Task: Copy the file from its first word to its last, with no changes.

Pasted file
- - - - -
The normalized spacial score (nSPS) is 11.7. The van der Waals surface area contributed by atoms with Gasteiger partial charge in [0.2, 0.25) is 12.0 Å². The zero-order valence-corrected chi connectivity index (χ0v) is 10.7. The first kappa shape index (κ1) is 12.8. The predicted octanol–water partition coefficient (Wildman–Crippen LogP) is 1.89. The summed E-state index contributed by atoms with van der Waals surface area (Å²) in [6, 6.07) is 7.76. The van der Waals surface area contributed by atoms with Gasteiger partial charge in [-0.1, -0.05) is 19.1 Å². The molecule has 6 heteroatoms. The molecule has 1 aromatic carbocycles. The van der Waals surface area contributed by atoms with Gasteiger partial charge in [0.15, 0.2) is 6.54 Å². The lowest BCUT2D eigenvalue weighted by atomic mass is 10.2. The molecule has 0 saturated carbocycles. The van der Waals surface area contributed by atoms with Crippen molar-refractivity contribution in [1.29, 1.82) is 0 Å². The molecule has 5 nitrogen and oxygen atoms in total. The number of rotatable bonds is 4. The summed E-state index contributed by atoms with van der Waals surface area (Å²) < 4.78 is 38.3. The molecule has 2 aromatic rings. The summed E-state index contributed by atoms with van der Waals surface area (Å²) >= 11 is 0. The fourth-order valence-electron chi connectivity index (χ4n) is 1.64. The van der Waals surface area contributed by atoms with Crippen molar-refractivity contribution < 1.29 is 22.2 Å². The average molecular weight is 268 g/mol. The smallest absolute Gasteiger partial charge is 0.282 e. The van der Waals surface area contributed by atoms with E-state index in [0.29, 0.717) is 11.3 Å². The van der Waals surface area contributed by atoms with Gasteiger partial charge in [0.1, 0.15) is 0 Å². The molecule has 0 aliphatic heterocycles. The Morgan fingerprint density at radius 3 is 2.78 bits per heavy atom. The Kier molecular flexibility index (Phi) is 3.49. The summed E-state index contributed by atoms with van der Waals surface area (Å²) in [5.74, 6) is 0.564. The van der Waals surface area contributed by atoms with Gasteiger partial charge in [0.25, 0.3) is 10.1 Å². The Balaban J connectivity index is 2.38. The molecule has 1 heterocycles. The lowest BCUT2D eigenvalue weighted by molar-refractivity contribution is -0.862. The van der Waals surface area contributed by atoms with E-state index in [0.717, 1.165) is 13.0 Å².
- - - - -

The normalized spacial score (nSPS) is 11.7. The van der Waals surface area contributed by atoms with Gasteiger partial charge in [0.2, 0.25) is 12.0 Å². The zero-order valence-corrected chi connectivity index (χ0v) is 10.7. The first kappa shape index (κ1) is 12.8. The predicted octanol–water partition coefficient (Wildman–Crippen LogP) is 1.89. The summed E-state index contributed by atoms with van der Waals surface area (Å²) in [6, 6.07) is 7.76. The van der Waals surface area contributed by atoms with Gasteiger partial charge in [-0.1, -0.05) is 19.1 Å². The molecule has 6 heteroatoms. The molecule has 1 aromatic carbocycles. The van der Waals surface area contributed by atoms with Gasteiger partial charge in [0.15, 0.2) is 6.54 Å². The lowest BCUT2D eigenvalue weighted by atomic mass is 10.2. The molecule has 0 saturated carbocycles. The van der Waals surface area contributed by atoms with Crippen molar-refractivity contribution in [1.29, 1.82) is 0 Å². The molecule has 5 nitrogen and oxygen atoms in total. The number of rotatable bonds is 4. The summed E-state index contributed by atoms with van der Waals surface area (Å²) < 4.78 is 38.3. The molecule has 2 aromatic rings. The summed E-state index contributed by atoms with van der Waals surface area (Å²) >= 11 is 0. The fourth-order valence-electron chi connectivity index (χ4n) is 1.64. The van der Waals surface area contributed by atoms with Crippen molar-refractivity contribution < 1.29 is 22.2 Å². The average molecular weight is 268 g/mol. The smallest absolute Gasteiger partial charge is 0.282 e. The van der Waals surface area contributed by atoms with E-state index in [0.29, 0.717) is 11.3 Å². The van der Waals surface area contributed by atoms with Gasteiger partial charge in [0.1, 0.15) is 0 Å². The molecule has 0 aliphatic heterocycles. The Morgan fingerprint density at radius 3 is 2.78 bits per heavy atom. The Kier molecular flexibility index (Phi) is 3.49. The summed E-state index contributed by atoms with van der Waals surface area (Å²) in [5.74, 6) is 0.564. The van der Waals surface area contributed by atoms with Gasteiger partial charge in [0.25, 0.3) is 10.1 Å². The Balaban J connectivity index is 2.38. The molecule has 1 heterocycles. The lowest BCUT2D eigenvalue weighted by molar-refractivity contribution is -0.862. The van der Waals surface area contributed by atoms with E-state index in [0.717, 1.165) is 13.0 Å².